Journal of Genetic Disorders & Genetic Reports ISSN: 2327-5790

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Perspective, J Genet Disor Genet Rep Vol: 10 Issue: 6

Syndromic Autism Spectrum Disorder

Olivia Jhon*

Department of Oncology, Canada Metropolitan Geriatric Medical Center, Canada

*Corresponding author: Basin M, Department of Oncology, Canada Metropolitan Geriatric Medical Center, Canada; E-mail: [email protected]

Received date: June 02, 2021; Accepted date: June 15, 2021; Published date: June 27, 2021

Keywords: Autism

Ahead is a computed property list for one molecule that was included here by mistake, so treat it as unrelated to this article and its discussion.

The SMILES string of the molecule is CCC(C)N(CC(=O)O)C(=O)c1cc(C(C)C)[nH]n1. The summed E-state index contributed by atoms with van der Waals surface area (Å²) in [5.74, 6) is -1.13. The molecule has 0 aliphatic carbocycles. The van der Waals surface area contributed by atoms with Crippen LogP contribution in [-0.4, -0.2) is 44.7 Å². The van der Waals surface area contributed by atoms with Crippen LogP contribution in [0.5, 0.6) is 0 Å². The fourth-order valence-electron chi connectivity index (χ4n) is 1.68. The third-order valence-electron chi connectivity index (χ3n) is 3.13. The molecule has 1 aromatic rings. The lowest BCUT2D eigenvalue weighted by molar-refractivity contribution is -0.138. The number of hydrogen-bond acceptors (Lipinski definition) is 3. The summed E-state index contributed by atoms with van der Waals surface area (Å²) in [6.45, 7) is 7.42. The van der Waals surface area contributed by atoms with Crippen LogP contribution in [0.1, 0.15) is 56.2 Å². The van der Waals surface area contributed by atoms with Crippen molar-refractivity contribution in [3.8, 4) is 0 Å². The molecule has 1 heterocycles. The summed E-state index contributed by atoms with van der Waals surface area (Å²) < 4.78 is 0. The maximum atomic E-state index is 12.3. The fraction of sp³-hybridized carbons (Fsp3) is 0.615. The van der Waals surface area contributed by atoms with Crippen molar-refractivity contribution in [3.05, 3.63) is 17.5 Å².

Autism may be a neurological developmental disability that hampers normal brain development, affecting communication, social interaction, cognition, and behavior. Autism is understood as a spectrum disorder because its symptoms and characteristics appear during a sort of combinations that affect children in several ways. Some children may have severe challenges and would wish help while others could also be ready to manage their tasks independently, with less help. Earlier, each condition (autistic disorder, pervasive developmental disorder not otherwise specified (PDD-NOS), and Asperger syndrome) was diagnosed separately but now, these conditions are grouped together and are called as autism spectrum disorder. Individuals who have been diagnosed with ASD may have difficulty communicating with others, making friends and relating to other people. They may also have very narrow, intense interests and unusual reactions to sights, sounds, smells and touch. They may do the same things over and over again and get upset if their routine is interrupted or changes. Doctors and researchers are trying to find out what causes ASD. There could be many different causes, but it is very likely that an individual’s genes influence whether or not they have ASD. There are some families with more than one member who has ASD. Another factor that may influence whether or not someone has ASD is their environment. But autistic children might also be able to keep their attention on things they like for long periods of time. They can be very good at shutting out other things. For example, a child who’s keen on trains might be able to focus for a long time while setting up some train tracks. The child might also find it difficult to shift their attention to other tasks or miss cues that it’s time to pack up. Ost current research demonstrates that there’s no single cause. Some of the suspected risk factors for autism include having an instantaneous loved one with autism genetic mutations fragile X syndrome and other genetic disorders being born to older parents low birth weight metabolic imbalances exposure to heavy metals and environmental toxins a history of viral infections fetal exposure to the medications valproic acid (Depakene) or thalidomide (Thalomid) With its vast amount of data and accessibility, the Internet has become a powerful tool in the search for up-to-date information. Chances are, however, you do not have the additional time needed to filter the infinite amount of data on autism and special services as you balance lifestyle. As a part of our ongoing endeavor to supply families suffering from autism with the newest information and advice, we've compiled an inventory of autism-related resources and directories. Whether you are a parent, family member, caregiver or teacher of someone with autism, or you are on the spectrum yourself, we hope the following websites and articles can help guide you in the right direction. The autism spectrum consists of a wide range of mental and behavioral atypicalities a that usually appear early in childhood, change with development, and continue to manifest themselves throughout life. Individuals said to be ‘on the autism spectrum’ typically receive a diagnosis of autism spectrum disorder (ASD) based on a series of criteria developed by the American Psychiatric Association. These criteria are ‘persistent deficits in social communication and social interaction across multiple context ‘restricted, repetitive patterns of behavior, interest, or activities the presence of atypicalities ‘in the early developmental period clinically significant impairment in social, occupational, or other important areas of current functioning’; and ‘disturbances … not better explained by intellectual disability or global developmental delay’. Altough these criteria might appear to be narrow enough to define a relatively homogeneous entity, they are not. Because DSM criteria can be met in widely differing ways, there is considerable variation among those with the diagnosis. In this article, we will first describe this variability and then discuss some of what we know about the causal complexity that underlies it. Direct evidence comes from sources employing a variety of approaches. One such approach involves the study of syndromes of known single-gene origin with autistic behavioral characteristics (often called ‘syndromic autism’ 31). Two of the most widely studied forms of syndromic autism involve Fragile × Syndrome (involving the FMR1 gene and pathogenic mechanisms affecting synaptic plasticity and neuronal connectivity) and Rett Syndrome (MeCP2 gene, implicated in maintaining neuronal function). While syndromes of this sort provide clear evidence that gene-dependent neuronal pathology can be associated with autistic symptomatology, only a very small proportion of ASD cases for Fragile × and Rett taken together) are syndromic.

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